BHP Billiton: The big polluter
By Alex Loverh
Environment and social justice campaigners will be confronting top executives of BHP Billiton, the largest mining conglomerate in the world, at their AGM scheduled to occur in Brisbane on November 26. The campaigners will be focussing on BHP Billiton’s abysmal record in the areas of Indigenous rights, environmental sustainability and climate change.
BHP Billiton came in for stinging criticism at its last AGM, held in London on October 23, 2008. Using the brief “question and answer” time at the meeting, the board of BHP-Billiton were presented with declarations and evidence of the mining company’s record by representatives of campaign organisations from the Philippines, Colombia and Indonesia and the Indonesian province of West Papua.
The London Mining Network, whose members attended the BHP Billiton AGM last year, cited a number of blocking and delaying tactics used to suppress any forms of criticism or dissent from the floor. The London-based Colombia Solidarity Campaign, CAFOD (Catholic Agency for Overseas Development), JATAM (the mining advocacy network in Indonesia) and WALHI (Friends of the Earth Indonesia), PIPLinks (Philippine Indigenous People’s Links), and the Society of St Columban (Columban Fathers) presented evidence of BHP Billiton’s destructive global record.
When attempting to detail any criticism of BHP Billiton’s activities, company chairperson Don Argus reportedly interrupted speakers with refrains such as “ask a question, not make a statement”; that the AGM was “not a political meeting”; and that people should instead just read the company’s Sustainability Report. Responding to comprehensive criticism of the impact of its operations, mining executives continually referred their critics to the BHP Billiton Sustainability Report — a PR dossier listing the company’s achievements in “supporting” local people and the environment. The report describes BHP Billiton’s vision for a “stewardship” with “all players in a commodity life cycle working together to maximise the value to society from the mining, processing, manufacture, consumption and end of life cycle of that commodity — without harming the environment”. These sort of phrases are peppered throughout the document, which seeks to present the corporation’s mining operations as benign activities.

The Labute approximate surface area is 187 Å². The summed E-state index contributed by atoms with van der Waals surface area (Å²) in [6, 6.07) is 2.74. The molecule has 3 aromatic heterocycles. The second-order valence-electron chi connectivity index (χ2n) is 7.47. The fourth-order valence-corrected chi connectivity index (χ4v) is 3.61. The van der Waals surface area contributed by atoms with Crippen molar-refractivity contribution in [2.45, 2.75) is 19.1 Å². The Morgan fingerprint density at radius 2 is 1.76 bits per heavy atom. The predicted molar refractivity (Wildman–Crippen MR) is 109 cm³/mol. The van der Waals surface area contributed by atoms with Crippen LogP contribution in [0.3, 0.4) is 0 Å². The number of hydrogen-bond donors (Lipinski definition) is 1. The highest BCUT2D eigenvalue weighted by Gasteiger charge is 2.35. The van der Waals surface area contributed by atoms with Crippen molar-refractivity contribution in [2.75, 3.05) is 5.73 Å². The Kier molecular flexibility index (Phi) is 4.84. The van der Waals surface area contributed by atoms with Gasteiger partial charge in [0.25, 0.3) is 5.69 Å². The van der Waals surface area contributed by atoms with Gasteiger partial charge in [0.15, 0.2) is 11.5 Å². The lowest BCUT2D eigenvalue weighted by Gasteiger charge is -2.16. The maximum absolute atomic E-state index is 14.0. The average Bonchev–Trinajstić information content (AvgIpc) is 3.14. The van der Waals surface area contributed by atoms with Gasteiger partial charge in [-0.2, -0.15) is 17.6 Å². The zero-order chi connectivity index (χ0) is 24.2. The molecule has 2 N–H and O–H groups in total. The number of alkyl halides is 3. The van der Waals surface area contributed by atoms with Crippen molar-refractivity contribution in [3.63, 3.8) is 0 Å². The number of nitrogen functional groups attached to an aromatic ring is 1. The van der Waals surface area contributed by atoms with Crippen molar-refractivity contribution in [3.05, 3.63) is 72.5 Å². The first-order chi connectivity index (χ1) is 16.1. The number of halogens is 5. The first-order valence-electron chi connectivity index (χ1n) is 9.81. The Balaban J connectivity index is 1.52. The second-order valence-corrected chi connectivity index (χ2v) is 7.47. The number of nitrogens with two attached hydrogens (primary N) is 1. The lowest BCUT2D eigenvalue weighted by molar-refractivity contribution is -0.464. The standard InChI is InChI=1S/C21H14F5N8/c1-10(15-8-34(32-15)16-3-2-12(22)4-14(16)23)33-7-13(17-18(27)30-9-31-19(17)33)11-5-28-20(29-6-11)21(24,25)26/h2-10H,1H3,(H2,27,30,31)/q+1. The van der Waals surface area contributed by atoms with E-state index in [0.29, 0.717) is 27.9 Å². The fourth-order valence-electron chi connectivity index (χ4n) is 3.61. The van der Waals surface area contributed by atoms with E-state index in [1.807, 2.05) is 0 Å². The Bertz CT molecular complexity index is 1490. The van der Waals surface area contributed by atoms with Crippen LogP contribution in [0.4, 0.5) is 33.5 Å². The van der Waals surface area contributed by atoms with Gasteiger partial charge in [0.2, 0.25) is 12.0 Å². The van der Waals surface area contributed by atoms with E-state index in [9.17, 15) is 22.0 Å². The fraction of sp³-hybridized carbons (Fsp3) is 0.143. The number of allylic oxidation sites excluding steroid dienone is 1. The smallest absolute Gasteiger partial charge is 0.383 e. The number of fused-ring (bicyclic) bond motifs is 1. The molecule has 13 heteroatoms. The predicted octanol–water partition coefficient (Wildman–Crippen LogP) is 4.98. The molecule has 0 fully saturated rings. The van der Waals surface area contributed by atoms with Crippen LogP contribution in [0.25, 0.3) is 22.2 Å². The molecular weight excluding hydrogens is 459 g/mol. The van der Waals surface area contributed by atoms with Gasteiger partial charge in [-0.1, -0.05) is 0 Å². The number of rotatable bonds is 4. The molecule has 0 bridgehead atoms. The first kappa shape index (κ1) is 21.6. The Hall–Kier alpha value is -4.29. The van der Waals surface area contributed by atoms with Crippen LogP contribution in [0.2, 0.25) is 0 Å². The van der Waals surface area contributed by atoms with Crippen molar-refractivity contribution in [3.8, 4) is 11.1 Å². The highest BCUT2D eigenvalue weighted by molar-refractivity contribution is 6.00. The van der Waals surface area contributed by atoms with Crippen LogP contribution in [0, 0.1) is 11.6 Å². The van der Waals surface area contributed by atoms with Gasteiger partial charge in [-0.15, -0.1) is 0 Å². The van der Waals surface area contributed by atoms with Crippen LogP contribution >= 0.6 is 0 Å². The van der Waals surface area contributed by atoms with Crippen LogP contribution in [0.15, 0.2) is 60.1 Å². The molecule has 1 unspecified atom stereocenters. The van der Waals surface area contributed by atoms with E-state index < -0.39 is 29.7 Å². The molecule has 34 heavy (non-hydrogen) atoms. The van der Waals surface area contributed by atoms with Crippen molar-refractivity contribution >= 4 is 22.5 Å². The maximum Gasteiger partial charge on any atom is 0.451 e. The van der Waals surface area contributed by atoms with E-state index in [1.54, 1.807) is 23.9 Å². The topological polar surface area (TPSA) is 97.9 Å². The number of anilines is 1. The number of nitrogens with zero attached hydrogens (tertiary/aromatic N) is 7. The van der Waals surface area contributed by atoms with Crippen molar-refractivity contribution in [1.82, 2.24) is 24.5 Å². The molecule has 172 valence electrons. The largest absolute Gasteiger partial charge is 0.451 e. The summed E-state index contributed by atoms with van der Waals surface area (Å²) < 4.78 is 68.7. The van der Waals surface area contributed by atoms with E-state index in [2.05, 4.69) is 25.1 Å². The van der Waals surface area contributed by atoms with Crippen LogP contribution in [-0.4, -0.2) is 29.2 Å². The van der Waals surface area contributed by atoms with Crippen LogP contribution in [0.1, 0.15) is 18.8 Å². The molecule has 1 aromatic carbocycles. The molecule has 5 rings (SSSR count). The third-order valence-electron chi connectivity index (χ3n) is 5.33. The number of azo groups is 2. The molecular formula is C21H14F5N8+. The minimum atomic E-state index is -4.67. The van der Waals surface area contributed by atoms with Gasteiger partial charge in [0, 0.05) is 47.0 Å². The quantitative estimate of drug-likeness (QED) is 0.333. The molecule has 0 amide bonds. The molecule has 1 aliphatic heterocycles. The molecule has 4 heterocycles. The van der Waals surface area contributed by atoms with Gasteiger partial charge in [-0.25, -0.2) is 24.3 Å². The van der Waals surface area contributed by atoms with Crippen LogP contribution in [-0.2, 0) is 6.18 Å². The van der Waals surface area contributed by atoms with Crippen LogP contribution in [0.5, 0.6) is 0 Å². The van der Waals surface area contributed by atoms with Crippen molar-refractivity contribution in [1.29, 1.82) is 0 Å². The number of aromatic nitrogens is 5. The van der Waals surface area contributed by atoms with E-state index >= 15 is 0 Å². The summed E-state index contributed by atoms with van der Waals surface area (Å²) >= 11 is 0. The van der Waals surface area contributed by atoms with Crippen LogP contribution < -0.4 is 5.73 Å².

BHP Billiton purportedly aims to address environment and social justice concerns as part of its operational ethic, but what it omits from these reports demonstrates how far removed its PR spin is from reality. Thus, since the 2008 AGM, the UN General Assembly has passed the Declaration on the Rights of Indigenous Peoples, making “free prior informed consent” a minimum standard for operations on Indigenous lands. Neither BHP Billiton nor the International Council on Mining and Metals, of which the company is the biggest member, has endorsed the declaration. This is hardly surprising given the mining giant’s record of bribery, lack of information, and economic blackmail — usually carried out indirectly by its proxies in joint-ventures or partnerships.
Aid agency CAFOD reported the killing of a local councillor at an October 2007 peaceful protest against the Sibuyan nickel mine in the Philippines, which BHP Billiton has been granted exclusive rights to operate. The corporation’s operations on the Guajira Peninsular in north-east Colombia have been responsible for the displacement of the entire local community, and it has ignored the attempts by the mine workers’ union to get the company’s coal mines declared hazardous. The corporation is also turning a protected Indonesian forest in central Kalimantan into a coal mine. According to the Mines and Communities website, “BHP Billiton’s coal mine is changing the nature of 65,858 hectares of protected forest, which cover the upper reaches of the area’s main rivers. The coal is being sent to generate electricity, creating greenhouse gas emissions and contributing to global warming.”